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    Thursday, September 28, 2023

    Lawyer for parents says DCF protecting its own interests

    New London — The attorney representing the New London parents who filed a request to sue the state on behalf of their son injured in foster care said the Department of Children and Families is trying to protect its own interests in seeking to have the case dismissed.

    Attorney Shelley Graves of New London is representing parents Kirsten Fauquet and John Stratzman in bringing a suit on behalf of their son, whom the state refers to as Baby Dylan. The parents would not benefit financially from an award to the child because his estate is protected and administered by the probate court, Graves wrote in an April 4 reply to the state's request to dismiss the case.

    The probate court appointed attorney Deborah Tedford as guardian of the child’s estate on Feb. 28, and the parents are seeking to substitute Tedford for them in filing the claim.

    “His minor parents have effectively relinquished any potential for control or access to any such monies by supporting the petition to appoint a neutral person as guardian of minor’s estate and a motion to substitute the guardian in their place,” Graves wrote.

    The child, who is now almost 3 years old, was removed from his parents’ home in June 2015 and placed in the care of an unlicensed relative when he was 13 months old. On Nov. 11, 2015, doctors at Connecticut Children’s Medical Center found that during his first five months in foster care, he suffered injuries including arm fractures, bleeding of the brain and prolonged malnourishment from starvation.

    The parents sent a request to the State Office of the Claims Commissioner a year later to sue the state Department of Children and Families on behalf of their son.

    On Thursday, Juvenile Judge Michael Mack granted a request to indefinitely suspend the parents’ visits with their son. Priscilla Hammond, the lawyer representing the child in the legal dispute between DCF and the parents over custody, asked that visits be suspended.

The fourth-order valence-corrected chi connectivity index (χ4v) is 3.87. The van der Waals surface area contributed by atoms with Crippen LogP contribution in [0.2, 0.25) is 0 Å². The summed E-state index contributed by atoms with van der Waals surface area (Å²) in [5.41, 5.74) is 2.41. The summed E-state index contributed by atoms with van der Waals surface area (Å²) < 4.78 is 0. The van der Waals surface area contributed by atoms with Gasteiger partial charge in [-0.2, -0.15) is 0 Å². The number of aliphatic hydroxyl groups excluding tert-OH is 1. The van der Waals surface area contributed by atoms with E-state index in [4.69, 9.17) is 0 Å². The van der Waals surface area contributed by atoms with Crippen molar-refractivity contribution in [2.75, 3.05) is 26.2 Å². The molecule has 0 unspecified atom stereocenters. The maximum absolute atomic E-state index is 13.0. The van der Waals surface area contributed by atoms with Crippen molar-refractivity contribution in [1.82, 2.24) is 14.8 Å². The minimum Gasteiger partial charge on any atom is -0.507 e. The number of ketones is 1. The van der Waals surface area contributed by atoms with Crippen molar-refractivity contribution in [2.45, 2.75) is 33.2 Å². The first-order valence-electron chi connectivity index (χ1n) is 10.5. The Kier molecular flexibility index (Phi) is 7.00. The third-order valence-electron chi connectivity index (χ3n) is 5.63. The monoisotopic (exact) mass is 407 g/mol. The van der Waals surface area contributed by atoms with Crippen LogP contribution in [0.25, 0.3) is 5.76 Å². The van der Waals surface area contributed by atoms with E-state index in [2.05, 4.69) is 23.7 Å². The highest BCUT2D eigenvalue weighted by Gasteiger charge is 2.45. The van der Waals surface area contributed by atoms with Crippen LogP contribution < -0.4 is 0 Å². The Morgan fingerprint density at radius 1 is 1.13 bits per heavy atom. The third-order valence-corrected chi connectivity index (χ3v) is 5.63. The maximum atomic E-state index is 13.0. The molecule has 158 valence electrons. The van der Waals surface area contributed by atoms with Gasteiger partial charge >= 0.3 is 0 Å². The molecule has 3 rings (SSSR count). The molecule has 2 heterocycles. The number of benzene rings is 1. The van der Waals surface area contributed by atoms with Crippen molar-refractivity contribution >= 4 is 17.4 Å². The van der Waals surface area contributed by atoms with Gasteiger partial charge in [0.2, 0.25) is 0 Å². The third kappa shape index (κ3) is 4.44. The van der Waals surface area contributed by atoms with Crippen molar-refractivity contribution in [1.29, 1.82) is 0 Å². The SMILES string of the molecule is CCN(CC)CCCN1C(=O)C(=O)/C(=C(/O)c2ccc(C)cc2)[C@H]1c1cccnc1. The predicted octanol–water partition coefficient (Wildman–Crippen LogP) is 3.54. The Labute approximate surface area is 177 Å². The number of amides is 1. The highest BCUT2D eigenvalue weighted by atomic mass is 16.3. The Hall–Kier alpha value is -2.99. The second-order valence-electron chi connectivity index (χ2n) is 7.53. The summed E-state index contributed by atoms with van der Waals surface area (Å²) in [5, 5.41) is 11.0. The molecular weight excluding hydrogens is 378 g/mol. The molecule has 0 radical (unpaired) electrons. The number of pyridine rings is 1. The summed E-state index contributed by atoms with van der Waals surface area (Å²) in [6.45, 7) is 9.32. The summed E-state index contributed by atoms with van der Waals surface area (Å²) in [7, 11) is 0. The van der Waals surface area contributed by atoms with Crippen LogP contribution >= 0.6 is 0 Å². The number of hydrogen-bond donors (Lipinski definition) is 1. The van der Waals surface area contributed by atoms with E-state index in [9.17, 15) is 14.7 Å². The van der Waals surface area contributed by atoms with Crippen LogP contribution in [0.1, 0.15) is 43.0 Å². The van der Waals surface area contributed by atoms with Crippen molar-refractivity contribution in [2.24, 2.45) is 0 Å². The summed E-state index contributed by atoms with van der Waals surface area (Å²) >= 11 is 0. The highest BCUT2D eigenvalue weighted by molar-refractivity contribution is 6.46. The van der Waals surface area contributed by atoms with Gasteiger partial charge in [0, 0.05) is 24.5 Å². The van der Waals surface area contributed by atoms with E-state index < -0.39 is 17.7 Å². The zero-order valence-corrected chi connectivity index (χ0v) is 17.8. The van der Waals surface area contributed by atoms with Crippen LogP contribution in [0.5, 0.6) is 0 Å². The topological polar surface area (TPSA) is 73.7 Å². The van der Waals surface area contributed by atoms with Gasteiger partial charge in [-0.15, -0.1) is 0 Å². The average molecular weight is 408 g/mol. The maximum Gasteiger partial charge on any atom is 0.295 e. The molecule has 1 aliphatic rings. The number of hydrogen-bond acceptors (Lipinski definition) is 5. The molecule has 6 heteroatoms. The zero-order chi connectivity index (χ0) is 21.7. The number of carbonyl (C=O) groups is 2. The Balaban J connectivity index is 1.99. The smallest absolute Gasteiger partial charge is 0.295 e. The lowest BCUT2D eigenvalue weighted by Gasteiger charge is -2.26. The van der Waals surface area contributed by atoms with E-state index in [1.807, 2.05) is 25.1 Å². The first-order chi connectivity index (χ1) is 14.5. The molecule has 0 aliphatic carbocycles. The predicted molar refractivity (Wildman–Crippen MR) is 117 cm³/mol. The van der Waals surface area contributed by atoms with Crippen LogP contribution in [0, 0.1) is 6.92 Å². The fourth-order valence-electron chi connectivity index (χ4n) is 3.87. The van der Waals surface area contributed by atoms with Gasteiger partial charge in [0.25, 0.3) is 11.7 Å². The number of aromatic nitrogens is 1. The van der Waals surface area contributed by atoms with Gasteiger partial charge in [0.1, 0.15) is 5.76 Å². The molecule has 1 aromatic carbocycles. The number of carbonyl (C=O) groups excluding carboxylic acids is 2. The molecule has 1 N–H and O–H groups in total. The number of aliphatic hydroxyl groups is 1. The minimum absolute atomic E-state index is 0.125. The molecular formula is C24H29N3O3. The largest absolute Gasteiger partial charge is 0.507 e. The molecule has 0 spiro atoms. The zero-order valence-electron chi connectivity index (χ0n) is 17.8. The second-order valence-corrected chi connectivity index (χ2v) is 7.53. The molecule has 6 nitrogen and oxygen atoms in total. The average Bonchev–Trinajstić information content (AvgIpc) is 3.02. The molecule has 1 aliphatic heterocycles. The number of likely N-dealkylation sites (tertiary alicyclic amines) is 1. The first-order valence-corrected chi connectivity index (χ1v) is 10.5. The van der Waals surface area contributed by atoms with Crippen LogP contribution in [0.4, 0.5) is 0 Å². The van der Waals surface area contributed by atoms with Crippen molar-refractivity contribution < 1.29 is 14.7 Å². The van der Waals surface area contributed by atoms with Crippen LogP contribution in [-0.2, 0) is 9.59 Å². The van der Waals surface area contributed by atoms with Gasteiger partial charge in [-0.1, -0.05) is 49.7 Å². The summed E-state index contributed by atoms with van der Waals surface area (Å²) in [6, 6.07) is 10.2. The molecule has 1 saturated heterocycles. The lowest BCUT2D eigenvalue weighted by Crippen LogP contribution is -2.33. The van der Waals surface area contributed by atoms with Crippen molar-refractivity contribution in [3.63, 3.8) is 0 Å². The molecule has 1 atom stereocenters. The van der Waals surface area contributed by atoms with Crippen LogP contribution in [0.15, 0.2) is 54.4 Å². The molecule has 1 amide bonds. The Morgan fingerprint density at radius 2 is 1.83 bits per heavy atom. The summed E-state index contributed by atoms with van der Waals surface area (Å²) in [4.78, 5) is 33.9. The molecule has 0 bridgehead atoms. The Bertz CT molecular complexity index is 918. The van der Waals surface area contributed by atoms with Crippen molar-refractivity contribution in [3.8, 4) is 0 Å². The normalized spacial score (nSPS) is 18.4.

The judge also granted a request by the agency to reduce visits with Fauquet's other four children from twice a week to once a week. Mack approved a DCF plan to make efforts to reunify the children with their parents, though the agency will pursue termination of parental rights if it deems the family cannot be reunited.

    The court file in the case is sealed.

    The state filed a motion to dismiss the lawsuit regarding Baby Dylan in January. The state argued that since the parents lost custody and guardianship of the boy in a neglect case, they’re not appropriate parties to sue on his behalf.

    The parents are responsible for the child’s placement into foster care, the motion said. The commissioner said in prior cases that the office wouldn't grant permission to sue or allow any award “if neglectful or abusive parents would benefit,” the state argued. Assistant Attorney General Carolyn Signorelli filed the motion on behalf of Attorney General George Jepsen.

    But Graves called the arguments "disingenuous." She said the parents, not DCF, sought a claim on behalf of the child and support someone standing in their place to represent him.  By comparison, she wrote that DCF didn't seek to have a guardian appointed for the boy to consider any claim on his behalf, even after a 73-page report from the Office of the Child Advocate detailed "horrific injuries" and determined that the agency's monitoring system failed.

    The “assertions that this infant child’s claim should be dismissed because of DCF’s unfounded speculation that the parents’ motivation is personal greed is callous,” she wrote. “They wield those accusations as if they are championing the minor claimant to protect him from his parents bringing a baseless claim for their own personal benefit.”

    What the department really is seeking is to get the claim dismissed on a technicality, she wrote, “to deny this infant the opportunity to have the facts of what he endured in foster care and the actions and omissions of DCF reviewed by this Commissioner and a court of law."

    The family needs permission from the Office of the Claims Commissioner to sue because the state, unlike an ordinary citizen, is immune from liability and from suit unless the office determines otherwise.


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